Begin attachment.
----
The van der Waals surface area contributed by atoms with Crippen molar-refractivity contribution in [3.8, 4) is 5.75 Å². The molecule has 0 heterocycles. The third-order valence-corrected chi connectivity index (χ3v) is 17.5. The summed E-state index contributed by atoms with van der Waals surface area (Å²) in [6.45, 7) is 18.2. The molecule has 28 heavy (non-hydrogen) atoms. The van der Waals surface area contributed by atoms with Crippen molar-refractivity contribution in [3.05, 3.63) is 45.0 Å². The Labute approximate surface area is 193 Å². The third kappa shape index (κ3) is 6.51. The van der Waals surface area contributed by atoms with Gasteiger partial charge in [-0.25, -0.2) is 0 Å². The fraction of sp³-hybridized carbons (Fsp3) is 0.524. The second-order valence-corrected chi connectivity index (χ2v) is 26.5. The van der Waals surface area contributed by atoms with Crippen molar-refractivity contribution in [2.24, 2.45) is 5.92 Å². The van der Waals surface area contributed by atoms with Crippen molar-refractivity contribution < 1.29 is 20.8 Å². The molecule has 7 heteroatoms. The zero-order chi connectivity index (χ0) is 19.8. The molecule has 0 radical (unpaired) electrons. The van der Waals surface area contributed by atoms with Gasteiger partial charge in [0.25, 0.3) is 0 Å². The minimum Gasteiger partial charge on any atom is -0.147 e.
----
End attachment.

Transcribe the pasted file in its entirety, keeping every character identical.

The van der Waals surface area contributed by atoms with Crippen molar-refractivity contribution in [3.8, 4) is 5.75 Å². The molecule has 0 heterocycles. The third-order valence-corrected chi connectivity index (χ3v) is 17.5. The summed E-state index contributed by atoms with van der Waals surface area (Å²) in [6.45, 7) is 18.2. The molecule has 28 heavy (non-hydrogen) atoms. The van der Waals surface area contributed by atoms with Crippen molar-refractivity contribution in [3.05, 3.63) is 45.0 Å². The Labute approximate surface area is 193 Å². The third kappa shape index (κ3) is 6.51. The van der Waals surface area contributed by atoms with Gasteiger partial charge in [-0.25, -0.2) is 0 Å². The fraction of sp³-hybridized carbons (Fsp3) is 0.524. The second-order valence-corrected chi connectivity index (χ2v) is 26.5. The van der Waals surface area contributed by atoms with Crippen molar-refractivity contribution in [2.24, 2.45) is 5.92 Å². The van der Waals surface area contributed by atoms with Crippen molar-refractivity contribution < 1.29 is 20.8 Å². The molecule has 7 heteroatoms. The zero-order chi connectivity index (χ0) is 19.8. The molecule has 0 radical (unpaired) electrons. The van der Waals surface area contributed by atoms with Gasteiger partial charge in [0.25, 0.3) is 0 Å². The minimum Gasteiger partial charge on any atom is -0.147 e.